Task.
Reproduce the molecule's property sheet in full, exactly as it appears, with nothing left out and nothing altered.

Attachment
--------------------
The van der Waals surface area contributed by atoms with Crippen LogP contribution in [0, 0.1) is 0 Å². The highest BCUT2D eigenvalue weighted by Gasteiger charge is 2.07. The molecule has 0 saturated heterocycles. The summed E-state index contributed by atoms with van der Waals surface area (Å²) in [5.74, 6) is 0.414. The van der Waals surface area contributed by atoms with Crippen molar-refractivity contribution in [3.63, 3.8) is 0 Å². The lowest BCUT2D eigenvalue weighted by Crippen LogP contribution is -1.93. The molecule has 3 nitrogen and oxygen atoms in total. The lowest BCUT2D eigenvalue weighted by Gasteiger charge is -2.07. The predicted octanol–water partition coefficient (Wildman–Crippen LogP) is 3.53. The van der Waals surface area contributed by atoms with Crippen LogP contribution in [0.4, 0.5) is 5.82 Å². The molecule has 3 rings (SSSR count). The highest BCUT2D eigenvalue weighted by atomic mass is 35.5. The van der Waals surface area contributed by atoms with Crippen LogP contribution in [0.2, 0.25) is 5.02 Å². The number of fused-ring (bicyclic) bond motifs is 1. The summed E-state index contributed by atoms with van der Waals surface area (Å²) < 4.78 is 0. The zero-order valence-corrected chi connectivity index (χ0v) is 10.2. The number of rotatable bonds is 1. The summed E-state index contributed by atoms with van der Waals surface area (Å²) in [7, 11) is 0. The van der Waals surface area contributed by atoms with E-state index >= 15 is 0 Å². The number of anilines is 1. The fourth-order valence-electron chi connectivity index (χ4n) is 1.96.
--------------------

The van der Waals surface area contributed by atoms with Crippen LogP contribution in [0, 0.1) is 0 Å². The highest BCUT2D eigenvalue weighted by Gasteiger charge is 2.07. The molecule has 0 saturated heterocycles. The summed E-state index contributed by atoms with van der Waals surface area (Å²) in [5.74, 6) is 0.414. The van der Waals surface area contributed by atoms with Crippen molar-refractivity contribution in [3.63, 3.8) is 0 Å². The lowest BCUT2D eigenvalue weighted by Crippen LogP contribution is -1.93. The molecule has 3 nitrogen and oxygen atoms in total. The lowest BCUT2D eigenvalue weighted by Gasteiger charge is -2.07. The predicted octanol–water partition coefficient (Wildman–Crippen LogP) is 3.53. The van der Waals surface area contributed by atoms with Crippen LogP contribution in [0.4, 0.5) is 5.82 Å². The molecule has 3 rings (SSSR count). The highest BCUT2D eigenvalue weighted by atomic mass is 35.5. The van der Waals surface area contributed by atoms with Crippen LogP contribution in [0.2, 0.25) is 5.02 Å². The number of fused-ring (bicyclic) bond motifs is 1. The summed E-state index contributed by atoms with van der Waals surface area (Å²) < 4.78 is 0. The zero-order valence-corrected chi connectivity index (χ0v) is 10.2. The number of rotatable bonds is 1. The summed E-state index contributed by atoms with van der Waals surface area (Å²) in [7, 11) is 0. The van der Waals surface area contributed by atoms with E-state index >= 15 is 0 Å². The number of anilines is 1. The fourth-order valence-electron chi connectivity index (χ4n) is 1.96.